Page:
Some albums can be defined entirely by their lyrics. In the case of Hamilton’s The Human Orchestra, their new EP is easy to explain: “I can’t get you out of my head.” The four-song album is a masterpiece of earworms. These songs are catchy and hypnotic, easy to stick in your head and find a home there. Lip Service is an album to love, cherish and listen to on repeat, and with real diversity and cohesion, The Human Orchestra is a band to go down as a major contributor to Canadian music.
Released in August 2012, Lip Service is fantastic from start to finish. It’s full of sound and talent, with 12 band members rounding out the orchestra and giving the album a diverse and well-rounded power. It’s got everything: horns, banjos, keyboards and guitars, and the pieces all work together to create something strong and interesting without being too overpowering. If anything it’s just cool; you’ll find something new every time you listen and eventually you’ll start making trumpet noises along with the tracks. That’s just how the album works: it seems real and alive, and it’s something you’ll become part of.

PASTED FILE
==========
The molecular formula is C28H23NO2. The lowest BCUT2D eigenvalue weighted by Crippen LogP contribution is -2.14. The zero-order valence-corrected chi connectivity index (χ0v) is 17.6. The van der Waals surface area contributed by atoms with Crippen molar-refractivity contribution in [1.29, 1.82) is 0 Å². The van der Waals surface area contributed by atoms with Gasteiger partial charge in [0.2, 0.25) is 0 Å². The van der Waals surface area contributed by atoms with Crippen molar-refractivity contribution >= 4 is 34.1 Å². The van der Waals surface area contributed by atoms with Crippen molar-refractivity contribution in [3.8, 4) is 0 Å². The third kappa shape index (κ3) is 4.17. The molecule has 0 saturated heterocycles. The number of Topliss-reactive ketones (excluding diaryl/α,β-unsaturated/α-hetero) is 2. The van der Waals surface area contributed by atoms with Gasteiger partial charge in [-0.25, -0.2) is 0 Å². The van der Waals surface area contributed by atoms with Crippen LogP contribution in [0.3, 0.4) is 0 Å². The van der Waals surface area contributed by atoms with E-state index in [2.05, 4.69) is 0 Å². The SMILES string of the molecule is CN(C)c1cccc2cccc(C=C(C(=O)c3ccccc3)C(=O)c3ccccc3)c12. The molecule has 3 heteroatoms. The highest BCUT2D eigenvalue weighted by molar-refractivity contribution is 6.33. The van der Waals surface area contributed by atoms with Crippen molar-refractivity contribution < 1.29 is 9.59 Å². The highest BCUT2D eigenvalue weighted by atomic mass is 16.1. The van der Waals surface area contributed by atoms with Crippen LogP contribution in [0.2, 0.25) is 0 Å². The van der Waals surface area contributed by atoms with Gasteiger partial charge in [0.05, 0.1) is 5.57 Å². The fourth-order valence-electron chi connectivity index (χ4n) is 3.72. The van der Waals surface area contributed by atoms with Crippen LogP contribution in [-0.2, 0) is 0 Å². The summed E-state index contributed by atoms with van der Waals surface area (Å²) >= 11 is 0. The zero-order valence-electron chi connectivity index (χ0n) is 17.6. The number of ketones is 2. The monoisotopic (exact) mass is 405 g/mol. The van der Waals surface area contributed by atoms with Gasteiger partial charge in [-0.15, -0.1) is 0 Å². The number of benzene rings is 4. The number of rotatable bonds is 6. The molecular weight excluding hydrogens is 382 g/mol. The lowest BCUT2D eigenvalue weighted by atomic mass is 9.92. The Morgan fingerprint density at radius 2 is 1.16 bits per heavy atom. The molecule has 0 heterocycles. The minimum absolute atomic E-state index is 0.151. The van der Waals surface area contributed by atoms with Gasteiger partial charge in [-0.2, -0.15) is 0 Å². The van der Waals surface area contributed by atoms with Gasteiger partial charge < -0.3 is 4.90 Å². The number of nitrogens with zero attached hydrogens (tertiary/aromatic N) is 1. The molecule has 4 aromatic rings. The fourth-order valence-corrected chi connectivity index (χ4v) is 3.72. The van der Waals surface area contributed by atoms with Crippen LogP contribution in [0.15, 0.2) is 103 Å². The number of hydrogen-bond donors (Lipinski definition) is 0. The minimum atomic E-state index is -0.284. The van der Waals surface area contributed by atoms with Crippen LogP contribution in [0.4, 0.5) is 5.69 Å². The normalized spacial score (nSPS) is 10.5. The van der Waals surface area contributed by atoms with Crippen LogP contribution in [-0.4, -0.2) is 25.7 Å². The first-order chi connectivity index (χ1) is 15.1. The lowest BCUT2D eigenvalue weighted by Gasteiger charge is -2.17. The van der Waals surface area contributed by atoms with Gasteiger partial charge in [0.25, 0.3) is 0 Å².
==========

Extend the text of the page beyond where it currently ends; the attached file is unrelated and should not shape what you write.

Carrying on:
Everything about the album is great. The band has put obvious heart into these tracks and each piece is carefully thought out while still natural and passionate. They could be compared to a mix of Arcade Fire and Of Monsters and Men, big sounds with folky,”indie”-like songwriting. One of the standout features of the album is the voice of lead singer JB Reed, whose unique vocals offer a bluesy twang to the songs and create the band’s recognizable sound. Her voice is magic. It’s kind of eerie at times (“The Winter Song”), sassy in others (“Heavy Handed Heart”), and sometimes soft (“In The Middle”). No matter what, it’s fun and easy to sing along with, and that makes for a catchy and loveable album.
Something really needs to be said for the songwriting as well. With so many band members and so many contributions, The Human Orchestra deserves a real tip-of-the-hat for their ability to create such rich tracks and subtle arrangements. They fall somewhere between simple and complicated, seeming effortless until you consider the multiple layers and pieces that make up each song. It’s fantastic, it really is, and it’s definitely worth a listen or two (or fifty). It would be great to hear a full-length album from the band to see what other diversity and sound they have in store, but this is a great introduction to their potential as a major artist.
Lip Service is available on iTunes, BandCamp, Amazon, and pretty well anywhere you look. Follow them on Facebook and wish them luck at the Hamilton Music Awards November 18, where they’re nominated for New Artist/Group of the Year! The Human Orchestra is destined for great things and this album is the first step to take them there.